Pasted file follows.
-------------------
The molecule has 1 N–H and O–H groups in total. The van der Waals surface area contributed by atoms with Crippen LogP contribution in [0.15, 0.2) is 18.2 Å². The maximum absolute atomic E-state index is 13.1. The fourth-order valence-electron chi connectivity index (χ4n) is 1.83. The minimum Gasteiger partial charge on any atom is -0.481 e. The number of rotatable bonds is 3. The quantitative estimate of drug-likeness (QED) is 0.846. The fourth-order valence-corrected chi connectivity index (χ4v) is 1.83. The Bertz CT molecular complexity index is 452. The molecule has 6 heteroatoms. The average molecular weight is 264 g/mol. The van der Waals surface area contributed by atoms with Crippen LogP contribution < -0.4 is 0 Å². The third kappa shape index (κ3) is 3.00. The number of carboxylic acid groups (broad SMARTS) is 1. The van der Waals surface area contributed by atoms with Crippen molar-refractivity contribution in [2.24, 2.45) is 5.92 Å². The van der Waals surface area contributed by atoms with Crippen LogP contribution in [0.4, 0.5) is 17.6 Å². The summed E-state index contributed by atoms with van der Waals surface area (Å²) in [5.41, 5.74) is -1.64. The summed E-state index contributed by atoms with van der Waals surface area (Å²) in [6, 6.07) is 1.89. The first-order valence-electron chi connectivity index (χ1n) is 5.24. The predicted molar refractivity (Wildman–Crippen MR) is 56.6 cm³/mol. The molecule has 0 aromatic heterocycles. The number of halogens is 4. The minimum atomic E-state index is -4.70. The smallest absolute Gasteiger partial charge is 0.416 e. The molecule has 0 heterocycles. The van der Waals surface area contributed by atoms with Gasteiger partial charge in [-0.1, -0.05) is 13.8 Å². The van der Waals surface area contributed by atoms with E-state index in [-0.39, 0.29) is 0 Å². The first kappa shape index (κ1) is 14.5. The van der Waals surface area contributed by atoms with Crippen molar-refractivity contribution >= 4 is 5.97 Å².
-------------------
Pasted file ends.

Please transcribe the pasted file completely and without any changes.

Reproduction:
The molecule has 1 N–H and O–H groups in total. The van der Waals surface area contributed by atoms with Crippen LogP contribution in [0.15, 0.2) is 18.2 Å². The maximum absolute atomic E-state index is 13.1. The fourth-order valence-electron chi connectivity index (χ4n) is 1.83. The minimum Gasteiger partial charge on any atom is -0.481 e. The number of rotatable bonds is 3. The quantitative estimate of drug-likeness (QED) is 0.846. The fourth-order valence-corrected chi connectivity index (χ4v) is 1.83. The Bertz CT molecular complexity index is 452. The molecule has 6 heteroatoms. The average molecular weight is 264 g/mol. The van der Waals surface area contributed by atoms with Crippen LogP contribution < -0.4 is 0 Å². The third kappa shape index (κ3) is 3.00. The number of carboxylic acid groups (broad SMARTS) is 1. The van der Waals surface area contributed by atoms with Crippen molar-refractivity contribution in [2.24, 2.45) is 5.92 Å². The van der Waals surface area contributed by atoms with Crippen LogP contribution in [0.4, 0.5) is 17.6 Å². The summed E-state index contributed by atoms with van der Waals surface area (Å²) in [5.41, 5.74) is -1.64. The summed E-state index contributed by atoms with van der Waals surface area (Å²) in [6, 6.07) is 1.89. The first-order valence-electron chi connectivity index (χ1n) is 5.24. The predicted molar refractivity (Wildman–Crippen MR) is 56.6 cm³/mol. The molecule has 0 aromatic heterocycles. The number of halogens is 4. The minimum atomic E-state index is -4.70. The smallest absolute Gasteiger partial charge is 0.416 e. The molecule has 0 heterocycles. The van der Waals surface area contributed by atoms with Gasteiger partial charge in [-0.1, -0.05) is 13.8 Å². The van der Waals surface area contributed by atoms with E-state index in [-0.39, 0.29) is 0 Å². The first kappa shape index (κ1) is 14.5. The van der Waals surface area contributed by atoms with Crippen molar-refractivity contribution >= 4 is 5.97 Å².